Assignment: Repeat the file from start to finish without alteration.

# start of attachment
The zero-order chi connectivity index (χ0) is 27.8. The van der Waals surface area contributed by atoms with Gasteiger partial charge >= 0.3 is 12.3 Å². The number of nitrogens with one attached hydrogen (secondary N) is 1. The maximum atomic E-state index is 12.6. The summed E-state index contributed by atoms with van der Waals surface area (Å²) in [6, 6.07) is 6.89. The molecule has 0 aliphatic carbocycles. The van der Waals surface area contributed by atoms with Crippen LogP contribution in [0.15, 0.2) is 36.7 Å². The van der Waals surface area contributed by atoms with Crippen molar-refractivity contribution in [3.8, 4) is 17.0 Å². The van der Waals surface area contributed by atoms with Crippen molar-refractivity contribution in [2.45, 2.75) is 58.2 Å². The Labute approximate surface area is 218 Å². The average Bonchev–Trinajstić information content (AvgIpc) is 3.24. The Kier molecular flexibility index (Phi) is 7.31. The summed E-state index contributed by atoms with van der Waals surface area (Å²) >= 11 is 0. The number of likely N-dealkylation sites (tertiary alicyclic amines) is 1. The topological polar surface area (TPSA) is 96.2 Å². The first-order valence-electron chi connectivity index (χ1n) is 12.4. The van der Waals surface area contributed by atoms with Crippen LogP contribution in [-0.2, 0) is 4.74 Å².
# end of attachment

The zero-order chi connectivity index (χ0) is 27.8. The van der Waals surface area contributed by atoms with Gasteiger partial charge >= 0.3 is 12.3 Å². The number of nitrogens with one attached hydrogen (secondary N) is 1. The maximum atomic E-state index is 12.6. The summed E-state index contributed by atoms with van der Waals surface area (Å²) in [6, 6.07) is 6.89. The molecule has 0 aliphatic carbocycles. The van der Waals surface area contributed by atoms with Crippen LogP contribution in [0.15, 0.2) is 36.7 Å². The van der Waals surface area contributed by atoms with Crippen molar-refractivity contribution in [3.8, 4) is 17.0 Å². The van der Waals surface area contributed by atoms with Crippen molar-refractivity contribution in [2.45, 2.75) is 58.2 Å². The Labute approximate surface area is 218 Å². The average Bonchev–Trinajstić information content (AvgIpc) is 3.24. The Kier molecular flexibility index (Phi) is 7.31. The summed E-state index contributed by atoms with van der Waals surface area (Å²) >= 11 is 0. The number of likely N-dealkylation sites (tertiary alicyclic amines) is 1. The topological polar surface area (TPSA) is 96.2 Å². The first-order valence-electron chi connectivity index (χ1n) is 12.4. The van der Waals surface area contributed by atoms with Crippen LogP contribution in [-0.2, 0) is 4.74 Å².